The ReFuel EV Track Day and SportElectric Time Trial were held at Laguna Seca last weekend, and a group of Tesla employees decided it would be a fun way to get to know each other better. What the others there, mostly owners of a range of electric cars, both production and home-built, didn't know was that Tesla had brought a ringer: Tesla user interface designer and former High Gear Media web designer Joe Nuxoll. We interviewed him to see what lapping the Roadster to victory was like.
Nuxoll is an experienced and talented driver, regularly instructing high-performance driving events at Laguna Seca and Infineon. To see just how good he is, you can visit his YouTube page, which is filled with videos of him driving his personal track machine, a 2008 Lotus Exige S, and even a few laps in a Radical SR3, which we've embedded below.
So what is the ReFuel EV Track Day and SportElectric TT about for Tesla, and why did so many Tesla employees and cars participate? According to Nuxoll, it was just a fun event and a way for the employees to get together and bond over their love of racing--Tesla itself has no interest or intent to get involved in motorsports--while having some fun on the track.
One thing both Nuxoll and Tesla communications head Camille Ricketts were very clear on, several times during the interview, was that typical owners should think twice before taking their car out on a track day--there could be warranty implications, as the extreme conditions cause heat build-up that could shorten the car's life.
Driving the Tesla Roadster to victory
But what about that 1:50.888 lap around Laguna in a first-generation Roadster? What was that like? Nuxoll walked us through the driving technique used to extract the best times from the car, and it sounds more like a Group B rally driver's skillset. Why? Because of the regenerative braking built-in to the Roadster.
Being a rear-wheel drive car, the Roadster's regenerative brakes work on the rear axle, sending power that would otherwise be wasted as heat in the friction brakes back into the pack to extend the car's range. That's a great feature on the street, but on the track, it's like having extra rearward brake bias, which isn't always a good thing for balance.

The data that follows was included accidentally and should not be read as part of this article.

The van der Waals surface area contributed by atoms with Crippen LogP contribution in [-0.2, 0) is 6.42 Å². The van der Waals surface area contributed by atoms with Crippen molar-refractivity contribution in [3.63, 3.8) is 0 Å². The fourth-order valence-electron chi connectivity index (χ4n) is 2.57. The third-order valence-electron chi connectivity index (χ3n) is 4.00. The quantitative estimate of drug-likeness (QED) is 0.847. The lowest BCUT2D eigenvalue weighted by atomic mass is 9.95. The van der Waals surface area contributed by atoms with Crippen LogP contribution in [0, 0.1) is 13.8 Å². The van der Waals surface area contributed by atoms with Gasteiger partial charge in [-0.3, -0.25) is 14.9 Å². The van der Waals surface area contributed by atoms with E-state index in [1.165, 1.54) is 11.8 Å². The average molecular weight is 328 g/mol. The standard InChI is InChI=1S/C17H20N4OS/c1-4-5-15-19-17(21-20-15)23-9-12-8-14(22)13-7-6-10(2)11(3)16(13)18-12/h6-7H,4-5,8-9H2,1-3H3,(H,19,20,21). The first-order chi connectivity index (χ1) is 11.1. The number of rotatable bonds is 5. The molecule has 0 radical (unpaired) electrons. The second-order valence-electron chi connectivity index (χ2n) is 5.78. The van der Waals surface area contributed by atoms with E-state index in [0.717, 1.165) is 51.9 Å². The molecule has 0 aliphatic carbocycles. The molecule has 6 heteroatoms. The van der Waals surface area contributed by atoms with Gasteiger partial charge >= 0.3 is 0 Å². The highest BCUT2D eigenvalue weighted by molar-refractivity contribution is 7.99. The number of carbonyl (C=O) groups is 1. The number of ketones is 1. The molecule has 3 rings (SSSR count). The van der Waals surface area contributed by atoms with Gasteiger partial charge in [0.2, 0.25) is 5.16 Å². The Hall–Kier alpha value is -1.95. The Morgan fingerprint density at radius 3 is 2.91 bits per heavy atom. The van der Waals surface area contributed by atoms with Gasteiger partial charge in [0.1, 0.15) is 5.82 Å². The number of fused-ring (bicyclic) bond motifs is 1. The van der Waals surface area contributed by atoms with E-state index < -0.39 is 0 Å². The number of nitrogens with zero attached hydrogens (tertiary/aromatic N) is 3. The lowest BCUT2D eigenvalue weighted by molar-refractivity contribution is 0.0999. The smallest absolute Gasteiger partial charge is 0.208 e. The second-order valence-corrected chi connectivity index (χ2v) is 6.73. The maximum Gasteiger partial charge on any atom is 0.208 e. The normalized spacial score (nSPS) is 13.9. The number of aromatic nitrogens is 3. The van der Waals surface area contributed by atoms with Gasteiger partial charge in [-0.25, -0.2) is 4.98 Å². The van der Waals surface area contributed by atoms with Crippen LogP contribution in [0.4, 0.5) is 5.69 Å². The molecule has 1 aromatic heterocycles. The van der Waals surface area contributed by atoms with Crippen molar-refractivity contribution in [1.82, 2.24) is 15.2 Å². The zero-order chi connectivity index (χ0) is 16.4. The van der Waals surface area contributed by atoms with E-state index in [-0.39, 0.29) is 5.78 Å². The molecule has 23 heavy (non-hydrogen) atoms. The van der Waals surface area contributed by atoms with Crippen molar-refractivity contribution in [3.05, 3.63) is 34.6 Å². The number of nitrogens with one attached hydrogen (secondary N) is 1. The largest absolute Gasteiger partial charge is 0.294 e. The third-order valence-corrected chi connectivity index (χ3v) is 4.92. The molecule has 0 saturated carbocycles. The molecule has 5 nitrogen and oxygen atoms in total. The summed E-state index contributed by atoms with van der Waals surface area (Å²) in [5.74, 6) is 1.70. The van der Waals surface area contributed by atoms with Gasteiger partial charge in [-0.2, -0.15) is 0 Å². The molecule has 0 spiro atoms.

Tesla Roadster #16 on track at ReFuel EV races
The rest of the lap was a lot like driving any other car, except the Roadster's high torque, lack of gears, and Lotus-designed and built chassis, which all worked together to make the Roadster surprisingly quick. As Nuxoll said, "It was fantastic. It would just accelerate as needed coming out of every corner."
If you doubt Joe's word due to his employment by Tesla, consider this: prior to working there (and since) Nuxoll has used his Exige S to consistently turn 1:43-1:44 laps at Laguna--very quick times. In other words, he knows what he's doing and what he's talking about. The Roadster got within six seconds of those times--and it was completely stock, right down to the tires.
You can find the full results of the time trial and lapping sessions here.
A few caveats for the electric track enthusiast
There are a few things holding the Roadster back from being a great track car, however. Since it was designed for the street, Tesla didn't fit the Power Electronics Module (PEM) that controls the electric motor, or the motor itself, with active liquid cooling systems--they would have added unneeded complexity, weight, and cost. For the track, however, just as with combustion-powered cars, heat management is a must. Just as traditional race cars have extra ducting, larger radiators, oil coolers, etc., so too would the Roadster need to have its cooling systems upgraded for the stresses of regular track use.
Tesla Roadster #16 on track at ReFuel EV races
Looking forward to electric race cars
That said, the experience prompted Nuxoll to tell us that he "is looking forward to all-out electric race cars." In addition to the Roadsters and other production cars on track, Kleenspeed brought out its purpose-built Le Mans Prototype-style all-electric race car. When Nuxoll asked if he could drive it, the owner told him, "Anyone can drive it as long as they bring a $2 million check."
We asked Nuxoll what kind of range the Roadster got on the track, but because the car was being driven by others as well, and stuck on the charger in between runs, he couldn't get a clear read. He did say he thought it was about the same ratio as his Exige S, which though rated at 26 mpg on the highway, gets under 5 mpg on track. If you ask a car--any car--to give its all, don't expect to get hundreds of miles out of the tank, whether it's filled with electrons or gasoline.
It would also be a frustrating experience, says Nuxoll, "because it would need to cool down after just a few laps."
Nuxoll says that with a full track-day setup, he thinks the Roadster could get down to the same times as his Exige S. That, together with Nuxoll's explanation of the Roadster's on-track dynamics, makes us look forward to the arrival of real all-electric race cars, too. The future of motorsports, and our own amateur on-track fun, doesn't look so bleak now, does it?